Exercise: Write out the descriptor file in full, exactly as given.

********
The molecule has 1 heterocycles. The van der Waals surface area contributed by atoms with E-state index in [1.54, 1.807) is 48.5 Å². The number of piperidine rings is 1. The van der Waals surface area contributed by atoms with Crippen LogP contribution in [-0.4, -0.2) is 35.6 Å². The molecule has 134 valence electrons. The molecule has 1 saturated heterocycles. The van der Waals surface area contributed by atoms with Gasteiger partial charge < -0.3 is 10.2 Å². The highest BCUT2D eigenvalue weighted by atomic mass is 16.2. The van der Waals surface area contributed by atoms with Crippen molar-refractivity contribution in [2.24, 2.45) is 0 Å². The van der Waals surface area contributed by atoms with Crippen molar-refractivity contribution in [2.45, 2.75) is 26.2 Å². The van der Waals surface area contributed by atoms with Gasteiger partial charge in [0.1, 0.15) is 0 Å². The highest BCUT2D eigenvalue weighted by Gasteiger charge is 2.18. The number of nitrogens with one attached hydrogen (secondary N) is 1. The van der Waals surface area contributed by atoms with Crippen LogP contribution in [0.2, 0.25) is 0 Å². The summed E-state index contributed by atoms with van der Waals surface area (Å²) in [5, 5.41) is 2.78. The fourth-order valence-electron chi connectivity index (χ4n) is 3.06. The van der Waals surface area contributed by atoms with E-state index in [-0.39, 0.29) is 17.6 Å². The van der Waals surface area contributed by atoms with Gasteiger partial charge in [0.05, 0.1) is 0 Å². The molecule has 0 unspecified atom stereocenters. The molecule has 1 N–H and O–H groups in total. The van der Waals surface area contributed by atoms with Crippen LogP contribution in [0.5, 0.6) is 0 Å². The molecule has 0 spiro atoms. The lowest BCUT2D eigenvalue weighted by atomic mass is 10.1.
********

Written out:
The molecule has 1 heterocycles. The van der Waals surface area contributed by atoms with E-state index in [1.54, 1.807) is 48.5 Å². The number of piperidine rings is 1. The van der Waals surface area contributed by atoms with Crippen LogP contribution in [-0.4, -0.2) is 35.6 Å². The molecule has 134 valence electrons. The molecule has 1 saturated heterocycles. The van der Waals surface area contributed by atoms with Gasteiger partial charge < -0.3 is 10.2 Å². The highest BCUT2D eigenvalue weighted by atomic mass is 16.2. The van der Waals surface area contributed by atoms with Crippen molar-refractivity contribution in [2.24, 2.45) is 0 Å². The van der Waals surface area contributed by atoms with Crippen molar-refractivity contribution in [2.45, 2.75) is 26.2 Å². The van der Waals surface area contributed by atoms with Gasteiger partial charge in [0.1, 0.15) is 0 Å². The highest BCUT2D eigenvalue weighted by Gasteiger charge is 2.18. The number of nitrogens with one attached hydrogen (secondary N) is 1. The van der Waals surface area contributed by atoms with Crippen LogP contribution in [0.2, 0.25) is 0 Å². The summed E-state index contributed by atoms with van der Waals surface area (Å²) in [5, 5.41) is 2.78. The fourth-order valence-electron chi connectivity index (χ4n) is 3.06. The van der Waals surface area contributed by atoms with E-state index in [-0.39, 0.29) is 17.6 Å². The van der Waals surface area contributed by atoms with Gasteiger partial charge in [0.05, 0.1) is 0 Å². The molecule has 0 unspecified atom stereocenters. The molecule has 1 N–H and O–H groups in total. The van der Waals surface area contributed by atoms with Crippen LogP contribution in [0.5, 0.6) is 0 Å². The molecule has 0 spiro atoms. The lowest BCUT2D eigenvalue weighted by atomic mass is 10.1.